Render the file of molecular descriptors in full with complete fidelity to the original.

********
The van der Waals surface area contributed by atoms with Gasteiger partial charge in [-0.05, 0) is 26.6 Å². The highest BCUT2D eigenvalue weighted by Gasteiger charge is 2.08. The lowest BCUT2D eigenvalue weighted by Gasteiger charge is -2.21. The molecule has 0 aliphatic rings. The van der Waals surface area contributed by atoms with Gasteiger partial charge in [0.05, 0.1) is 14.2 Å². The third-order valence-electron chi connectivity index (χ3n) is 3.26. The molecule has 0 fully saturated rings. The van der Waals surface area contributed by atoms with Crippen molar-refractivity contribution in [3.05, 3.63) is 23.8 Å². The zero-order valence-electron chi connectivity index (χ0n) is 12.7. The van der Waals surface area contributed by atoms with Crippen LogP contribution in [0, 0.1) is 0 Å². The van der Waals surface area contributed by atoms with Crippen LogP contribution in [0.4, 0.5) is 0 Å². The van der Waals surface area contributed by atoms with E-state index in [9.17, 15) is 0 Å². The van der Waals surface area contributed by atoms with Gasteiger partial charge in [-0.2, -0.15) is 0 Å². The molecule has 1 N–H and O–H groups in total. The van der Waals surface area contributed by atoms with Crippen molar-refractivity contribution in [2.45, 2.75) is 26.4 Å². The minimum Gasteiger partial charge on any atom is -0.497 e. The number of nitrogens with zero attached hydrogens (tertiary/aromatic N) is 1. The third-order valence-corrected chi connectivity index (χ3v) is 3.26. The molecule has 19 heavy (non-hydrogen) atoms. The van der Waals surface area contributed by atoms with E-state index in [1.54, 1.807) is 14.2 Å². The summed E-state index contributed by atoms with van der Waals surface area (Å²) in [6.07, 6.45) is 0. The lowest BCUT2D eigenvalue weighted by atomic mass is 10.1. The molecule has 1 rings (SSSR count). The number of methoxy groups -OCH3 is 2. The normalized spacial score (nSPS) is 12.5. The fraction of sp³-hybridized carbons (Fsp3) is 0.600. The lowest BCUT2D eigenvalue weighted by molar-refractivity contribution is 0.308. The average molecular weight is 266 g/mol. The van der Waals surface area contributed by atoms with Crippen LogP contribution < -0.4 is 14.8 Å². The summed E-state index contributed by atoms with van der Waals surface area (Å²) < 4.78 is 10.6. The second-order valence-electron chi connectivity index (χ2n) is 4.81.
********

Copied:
The van der Waals surface area contributed by atoms with Gasteiger partial charge in [-0.05, 0) is 26.6 Å². The highest BCUT2D eigenvalue weighted by Gasteiger charge is 2.08. The lowest BCUT2D eigenvalue weighted by Gasteiger charge is -2.21. The molecule has 0 aliphatic rings. The van der Waals surface area contributed by atoms with Gasteiger partial charge in [0.05, 0.1) is 14.2 Å². The third-order valence-electron chi connectivity index (χ3n) is 3.26. The molecule has 0 fully saturated rings. The van der Waals surface area contributed by atoms with Crippen molar-refractivity contribution in [3.05, 3.63) is 23.8 Å². The zero-order valence-electron chi connectivity index (χ0n) is 12.7. The van der Waals surface area contributed by atoms with Crippen LogP contribution in [0, 0.1) is 0 Å². The van der Waals surface area contributed by atoms with Crippen LogP contribution in [0.4, 0.5) is 0 Å². The van der Waals surface area contributed by atoms with E-state index in [9.17, 15) is 0 Å². The van der Waals surface area contributed by atoms with Gasteiger partial charge in [-0.2, -0.15) is 0 Å². The molecule has 1 N–H and O–H groups in total. The van der Waals surface area contributed by atoms with Crippen molar-refractivity contribution in [2.45, 2.75) is 26.4 Å². The minimum Gasteiger partial charge on any atom is -0.497 e. The number of nitrogens with zero attached hydrogens (tertiary/aromatic N) is 1. The third-order valence-corrected chi connectivity index (χ3v) is 3.26. The molecule has 19 heavy (non-hydrogen) atoms. The van der Waals surface area contributed by atoms with E-state index in [1.54, 1.807) is 14.2 Å². The summed E-state index contributed by atoms with van der Waals surface area (Å²) in [6.07, 6.45) is 0. The lowest BCUT2D eigenvalue weighted by atomic mass is 10.1. The molecule has 1 rings (SSSR count). The number of methoxy groups -OCH3 is 2. The normalized spacial score (nSPS) is 12.5. The fraction of sp³-hybridized carbons (Fsp3) is 0.600. The lowest BCUT2D eigenvalue weighted by molar-refractivity contribution is 0.308. The average molecular weight is 266 g/mol. The van der Waals surface area contributed by atoms with Crippen LogP contribution < -0.4 is 14.8 Å². The summed E-state index contributed by atoms with van der Waals surface area (Å²) < 4.78 is 10.6. The second-order valence-electron chi connectivity index (χ2n) is 4.81.